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IT’S TORNADO WEATHER THE DAY I MEET DEDSA. I show up early and catch the tail end of their rehearsal, what I can hear of it—the drums a house or two down, a synth line along with the beat at the end of their driveway. As I walk up it’s easy connecting faint synth riffs and drums to “Dream About Fish” or the fast driving fuzz to “Dinner Bell,” both songs from their forthcoming full-length, Salmon Velocity. It’s Saturday. Their street is a typical East Nashville blend of old and new, with redone houses beside beat cottages and eventual teardowns. A few houses down a Buick is up on two-by-fours instead of jack stands. It’s dark and warm for December. DEDSA’s music sits perfectly here, even muted by the house. Their songs are memorable and, like most good art, pull your own memories out into the open. “I want to disappear into the way things used to be,” Stephen DeWitt hollers in “Annihilation,” conjuring a futuristic nostalgia that’s woven throughout the eleven-song album set to come out March 3, following a release at Mercy Lounge on March 2. They finish right on time and let me inside the house. We go downstairs. “This place used to be a casino,” drummer Grant Bramlett says as DeWitt pushes open a trap door and we duck inside a hidden room off the basement. Before the two sets of longtime friends that comprise the band moved in together and set up the DEDSA house, their neighbors recall seeing slot machines being dollied away. There must have been a bust. Something happened. They’re told the ceilings used to be mirrors. There were probably poker tables, craps tables, maybe. Our eyes adjust to the dark. Dewitt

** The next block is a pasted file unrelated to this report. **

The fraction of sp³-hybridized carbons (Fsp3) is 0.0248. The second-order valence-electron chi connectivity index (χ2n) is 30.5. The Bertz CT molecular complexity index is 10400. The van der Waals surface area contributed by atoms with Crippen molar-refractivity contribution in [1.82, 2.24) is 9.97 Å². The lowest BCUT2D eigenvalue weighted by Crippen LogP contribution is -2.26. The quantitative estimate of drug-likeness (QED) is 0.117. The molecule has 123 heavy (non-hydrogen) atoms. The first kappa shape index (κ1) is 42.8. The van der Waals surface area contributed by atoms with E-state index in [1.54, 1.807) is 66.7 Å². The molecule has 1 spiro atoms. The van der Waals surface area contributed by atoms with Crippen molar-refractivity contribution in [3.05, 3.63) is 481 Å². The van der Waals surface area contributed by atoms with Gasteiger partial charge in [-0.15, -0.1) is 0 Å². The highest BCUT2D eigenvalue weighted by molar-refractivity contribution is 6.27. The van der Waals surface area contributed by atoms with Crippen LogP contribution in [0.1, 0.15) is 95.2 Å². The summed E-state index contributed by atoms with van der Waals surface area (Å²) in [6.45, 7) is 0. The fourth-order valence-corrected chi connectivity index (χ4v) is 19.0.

leads. He’s tall and lean in jeans and black boots. His head is just shy of the unpainted sheetrock ceiling. It’s easy to imagine mirrors, gold or silver marbled, reflecting people slipping in and out, gambling. Bramlett sways in the doorway in a cutoff denim jacket, jeans, Vans; he’s comfortable, chewing a toothpick. We turn into a smaller, darker space that used to be the band’s control room. “Until water started leaking in,” Dewitt says. To record Salmon Velocity, their first true LP, the band installed a mixing board and additional studio gear in DeWitt’s downstairs bedroom, which shares a wall with a rehearsal space where the other two band members, Ben Carreon and Robbie Ward, are tinkering with their gear in preparation to play a few songs from the electronic rock sprawler. DeWitt and Bramlett explain how the extra room was described in the rental listing: wine cellar. There was even a “dinky wine rack” in one of the corners, DeWitt recalls. There are other rumors about the place, too, among them that it used to be a funeral home. This again from neighbors. “It’s all hearsay,” DeWitt makes sure to clarify. Today, between the recording studio downstairs and keyboardist/illustrator/ filmmaker Ward’s animation studio upstairs, the surprisingly clean, post-collegeage house is devoted to a different gamble. The large, red brick house is a kind of Noah’s Ark if you sub boat with space shuttle and are hoping to establish a world of cats and dogs and artists. After a tour of the studio and another set of songs, the band circles up inside the dimly lit control room and makes conversation with a symbiotic ease that speaks of an accumulation of life together. While